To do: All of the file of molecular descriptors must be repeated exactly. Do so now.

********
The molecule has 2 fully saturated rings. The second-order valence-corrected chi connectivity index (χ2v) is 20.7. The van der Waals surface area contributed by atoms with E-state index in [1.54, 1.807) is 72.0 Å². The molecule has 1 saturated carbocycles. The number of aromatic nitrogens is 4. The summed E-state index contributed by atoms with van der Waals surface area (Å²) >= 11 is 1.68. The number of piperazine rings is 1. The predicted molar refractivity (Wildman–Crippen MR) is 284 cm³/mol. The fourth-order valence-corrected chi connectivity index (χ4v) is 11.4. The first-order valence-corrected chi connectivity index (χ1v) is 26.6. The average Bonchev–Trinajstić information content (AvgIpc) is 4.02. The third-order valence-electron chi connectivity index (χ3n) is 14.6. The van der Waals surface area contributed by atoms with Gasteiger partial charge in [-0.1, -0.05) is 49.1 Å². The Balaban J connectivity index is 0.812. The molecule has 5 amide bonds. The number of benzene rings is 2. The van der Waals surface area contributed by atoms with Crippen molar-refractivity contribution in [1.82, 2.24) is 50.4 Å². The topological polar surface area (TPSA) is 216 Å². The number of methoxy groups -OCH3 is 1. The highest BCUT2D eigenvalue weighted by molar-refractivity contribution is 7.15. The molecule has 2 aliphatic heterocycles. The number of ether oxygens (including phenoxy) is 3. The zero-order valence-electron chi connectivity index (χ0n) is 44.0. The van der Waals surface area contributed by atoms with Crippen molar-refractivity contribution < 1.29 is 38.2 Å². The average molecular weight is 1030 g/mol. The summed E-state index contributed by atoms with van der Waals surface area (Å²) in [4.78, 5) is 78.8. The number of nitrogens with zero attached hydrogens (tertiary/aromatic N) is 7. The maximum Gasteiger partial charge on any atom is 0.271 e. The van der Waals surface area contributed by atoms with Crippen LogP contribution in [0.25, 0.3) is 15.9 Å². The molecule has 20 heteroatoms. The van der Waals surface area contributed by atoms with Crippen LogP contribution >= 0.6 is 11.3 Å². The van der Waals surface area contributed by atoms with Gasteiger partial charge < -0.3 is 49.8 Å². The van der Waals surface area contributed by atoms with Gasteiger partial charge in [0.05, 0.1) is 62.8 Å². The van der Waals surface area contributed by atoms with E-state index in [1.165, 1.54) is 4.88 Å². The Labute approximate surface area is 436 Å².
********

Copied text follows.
The molecule has 2 fully saturated rings. The second-order valence-corrected chi connectivity index (χ2v) is 20.7. The van der Waals surface area contributed by atoms with E-state index in [1.54, 1.807) is 72.0 Å². The molecule has 1 saturated carbocycles. The number of aromatic nitrogens is 4. The summed E-state index contributed by atoms with van der Waals surface area (Å²) >= 11 is 1.68. The number of piperazine rings is 1. The predicted molar refractivity (Wildman–Crippen MR) is 284 cm³/mol. The fourth-order valence-corrected chi connectivity index (χ4v) is 11.4. The first-order valence-corrected chi connectivity index (χ1v) is 26.6. The average Bonchev–Trinajstić information content (AvgIpc) is 4.02. The third-order valence-electron chi connectivity index (χ3n) is 14.6. The van der Waals surface area contributed by atoms with Gasteiger partial charge in [-0.1, -0.05) is 49.1 Å². The Balaban J connectivity index is 0.812. The molecule has 5 amide bonds. The number of benzene rings is 2. The van der Waals surface area contributed by atoms with Crippen molar-refractivity contribution in [1.82, 2.24) is 50.4 Å². The topological polar surface area (TPSA) is 216 Å². The number of methoxy groups -OCH3 is 1. The highest BCUT2D eigenvalue weighted by molar-refractivity contribution is 7.15. The molecule has 2 aliphatic heterocycles. The number of ether oxygens (including phenoxy) is 3. The zero-order valence-electron chi connectivity index (χ0n) is 44.0. The van der Waals surface area contributed by atoms with Crippen molar-refractivity contribution < 1.29 is 38.2 Å². The average molecular weight is 1030 g/mol. The summed E-state index contributed by atoms with van der Waals surface area (Å²) in [4.78, 5) is 78.8. The number of nitrogens with zero attached hydrogens (tertiary/aromatic N) is 7. The maximum Gasteiger partial charge on any atom is 0.271 e. The van der Waals surface area contributed by atoms with Crippen LogP contribution in [0.25, 0.3) is 15.9 Å². The molecule has 20 heteroatoms. The van der Waals surface area contributed by atoms with Crippen LogP contribution >= 0.6 is 11.3 Å². The van der Waals surface area contributed by atoms with Gasteiger partial charge < -0.3 is 49.8 Å². The van der Waals surface area contributed by atoms with Gasteiger partial charge in [0.05, 0.1) is 62.8 Å². The van der Waals surface area contributed by atoms with E-state index in [1.165, 1.54) is 4.88 Å². The Labute approximate surface area is 436 Å².